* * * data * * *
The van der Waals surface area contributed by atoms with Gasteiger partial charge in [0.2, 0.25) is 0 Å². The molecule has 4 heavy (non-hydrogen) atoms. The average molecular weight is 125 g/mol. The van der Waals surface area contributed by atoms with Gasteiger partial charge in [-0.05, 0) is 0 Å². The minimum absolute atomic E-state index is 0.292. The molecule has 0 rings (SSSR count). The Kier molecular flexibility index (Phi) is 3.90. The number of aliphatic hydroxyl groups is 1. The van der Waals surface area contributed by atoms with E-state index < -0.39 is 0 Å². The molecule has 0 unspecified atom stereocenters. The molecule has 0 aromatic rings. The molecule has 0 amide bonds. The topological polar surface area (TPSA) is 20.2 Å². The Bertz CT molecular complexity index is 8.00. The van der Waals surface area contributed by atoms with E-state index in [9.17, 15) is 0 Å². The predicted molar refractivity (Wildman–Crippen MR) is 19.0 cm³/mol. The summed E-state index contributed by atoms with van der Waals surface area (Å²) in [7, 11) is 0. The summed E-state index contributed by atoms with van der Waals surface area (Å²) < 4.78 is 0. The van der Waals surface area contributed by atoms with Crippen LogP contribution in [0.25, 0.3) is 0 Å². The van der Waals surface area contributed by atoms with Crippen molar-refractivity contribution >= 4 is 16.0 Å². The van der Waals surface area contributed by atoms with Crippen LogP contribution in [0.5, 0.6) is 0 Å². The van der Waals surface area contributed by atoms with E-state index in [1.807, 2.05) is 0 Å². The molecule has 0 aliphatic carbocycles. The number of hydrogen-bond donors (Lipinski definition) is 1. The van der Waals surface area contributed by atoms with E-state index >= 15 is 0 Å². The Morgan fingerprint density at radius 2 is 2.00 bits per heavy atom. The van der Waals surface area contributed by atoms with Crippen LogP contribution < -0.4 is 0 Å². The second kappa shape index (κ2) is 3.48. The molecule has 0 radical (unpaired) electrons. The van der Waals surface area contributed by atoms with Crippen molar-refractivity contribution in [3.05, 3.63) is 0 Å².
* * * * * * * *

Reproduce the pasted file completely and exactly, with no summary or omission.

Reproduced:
The van der Waals surface area contributed by atoms with Gasteiger partial charge in [0.2, 0.25) is 0 Å². The molecule has 4 heavy (non-hydrogen) atoms. The average molecular weight is 125 g/mol. The van der Waals surface area contributed by atoms with Gasteiger partial charge in [-0.05, 0) is 0 Å². The minimum absolute atomic E-state index is 0.292. The molecule has 0 rings (SSSR count). The Kier molecular flexibility index (Phi) is 3.90. The number of aliphatic hydroxyl groups is 1. The van der Waals surface area contributed by atoms with E-state index < -0.39 is 0 Å². The molecule has 0 unspecified atom stereocenters. The molecule has 0 aromatic rings. The molecule has 0 amide bonds. The topological polar surface area (TPSA) is 20.2 Å². The Bertz CT molecular complexity index is 8.00. The van der Waals surface area contributed by atoms with E-state index in [9.17, 15) is 0 Å². The predicted molar refractivity (Wildman–Crippen MR) is 19.0 cm³/mol. The summed E-state index contributed by atoms with van der Waals surface area (Å²) in [7, 11) is 0. The summed E-state index contributed by atoms with van der Waals surface area (Å²) < 4.78 is 0. The van der Waals surface area contributed by atoms with Crippen LogP contribution in [0.25, 0.3) is 0 Å². The van der Waals surface area contributed by atoms with Crippen molar-refractivity contribution >= 4 is 16.0 Å². The van der Waals surface area contributed by atoms with Crippen LogP contribution in [0.5, 0.6) is 0 Å². The van der Waals surface area contributed by atoms with E-state index in [1.807, 2.05) is 0 Å². The molecule has 0 aliphatic carbocycles. The number of hydrogen-bond donors (Lipinski definition) is 1. The van der Waals surface area contributed by atoms with E-state index >= 15 is 0 Å². The Morgan fingerprint density at radius 2 is 2.00 bits per heavy atom. The van der Waals surface area contributed by atoms with Crippen LogP contribution < -0.4 is 0 Å². The second kappa shape index (κ2) is 3.48. The molecule has 0 radical (unpaired) electrons. The van der Waals surface area contributed by atoms with Crippen molar-refractivity contribution in [3.05, 3.63) is 0 Å².